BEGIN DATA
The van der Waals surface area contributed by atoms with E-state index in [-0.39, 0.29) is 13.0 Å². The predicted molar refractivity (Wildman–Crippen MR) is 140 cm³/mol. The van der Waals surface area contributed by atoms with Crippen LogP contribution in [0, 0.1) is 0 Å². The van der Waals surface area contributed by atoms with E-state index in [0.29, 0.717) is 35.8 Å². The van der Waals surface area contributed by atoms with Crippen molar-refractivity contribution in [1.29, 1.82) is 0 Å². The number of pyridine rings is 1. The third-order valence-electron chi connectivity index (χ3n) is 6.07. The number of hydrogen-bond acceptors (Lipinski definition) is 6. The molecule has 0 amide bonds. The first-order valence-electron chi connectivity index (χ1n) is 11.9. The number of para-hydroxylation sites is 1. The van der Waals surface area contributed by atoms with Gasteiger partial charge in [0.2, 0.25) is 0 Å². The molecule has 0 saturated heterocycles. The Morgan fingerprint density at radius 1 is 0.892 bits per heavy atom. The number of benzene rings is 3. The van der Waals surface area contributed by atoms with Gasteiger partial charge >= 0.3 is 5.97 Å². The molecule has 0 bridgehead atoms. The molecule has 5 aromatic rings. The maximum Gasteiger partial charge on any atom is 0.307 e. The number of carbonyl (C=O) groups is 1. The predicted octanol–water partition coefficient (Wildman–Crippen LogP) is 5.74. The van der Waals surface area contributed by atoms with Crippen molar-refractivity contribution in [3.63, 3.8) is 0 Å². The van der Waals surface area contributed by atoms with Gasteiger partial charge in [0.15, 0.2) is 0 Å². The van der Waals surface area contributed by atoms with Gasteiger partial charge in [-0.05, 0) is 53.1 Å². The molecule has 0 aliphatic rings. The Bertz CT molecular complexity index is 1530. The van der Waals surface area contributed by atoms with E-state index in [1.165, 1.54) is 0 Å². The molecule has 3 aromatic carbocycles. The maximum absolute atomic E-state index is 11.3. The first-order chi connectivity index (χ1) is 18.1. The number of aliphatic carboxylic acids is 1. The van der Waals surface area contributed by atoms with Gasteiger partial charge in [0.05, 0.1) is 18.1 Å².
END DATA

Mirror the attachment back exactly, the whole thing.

The van der Waals surface area contributed by atoms with E-state index in [-0.39, 0.29) is 13.0 Å². The predicted molar refractivity (Wildman–Crippen MR) is 140 cm³/mol. The van der Waals surface area contributed by atoms with Crippen LogP contribution in [0, 0.1) is 0 Å². The van der Waals surface area contributed by atoms with E-state index in [0.29, 0.717) is 35.8 Å². The van der Waals surface area contributed by atoms with Crippen molar-refractivity contribution in [1.29, 1.82) is 0 Å². The number of pyridine rings is 1. The third-order valence-electron chi connectivity index (χ3n) is 6.07. The number of hydrogen-bond acceptors (Lipinski definition) is 6. The molecule has 0 amide bonds. The first-order valence-electron chi connectivity index (χ1n) is 11.9. The number of para-hydroxylation sites is 1. The van der Waals surface area contributed by atoms with Gasteiger partial charge in [0.2, 0.25) is 0 Å². The molecule has 0 saturated heterocycles. The Morgan fingerprint density at radius 1 is 0.892 bits per heavy atom. The number of benzene rings is 3. The van der Waals surface area contributed by atoms with Gasteiger partial charge >= 0.3 is 5.97 Å². The molecule has 0 bridgehead atoms. The molecule has 5 aromatic rings. The maximum Gasteiger partial charge on any atom is 0.307 e. The number of carbonyl (C=O) groups is 1. The predicted octanol–water partition coefficient (Wildman–Crippen LogP) is 5.74. The van der Waals surface area contributed by atoms with Crippen molar-refractivity contribution in [3.63, 3.8) is 0 Å². The van der Waals surface area contributed by atoms with Gasteiger partial charge in [0.15, 0.2) is 0 Å². The van der Waals surface area contributed by atoms with Gasteiger partial charge in [-0.05, 0) is 53.1 Å². The molecule has 0 aliphatic rings. The Bertz CT molecular complexity index is 1530. The van der Waals surface area contributed by atoms with E-state index in [1.165, 1.54) is 0 Å². The molecule has 3 aromatic carbocycles. The maximum absolute atomic E-state index is 11.3. The first-order chi connectivity index (χ1) is 18.1. The number of aliphatic carboxylic acids is 1. The van der Waals surface area contributed by atoms with Gasteiger partial charge in [0.05, 0.1) is 18.1 Å².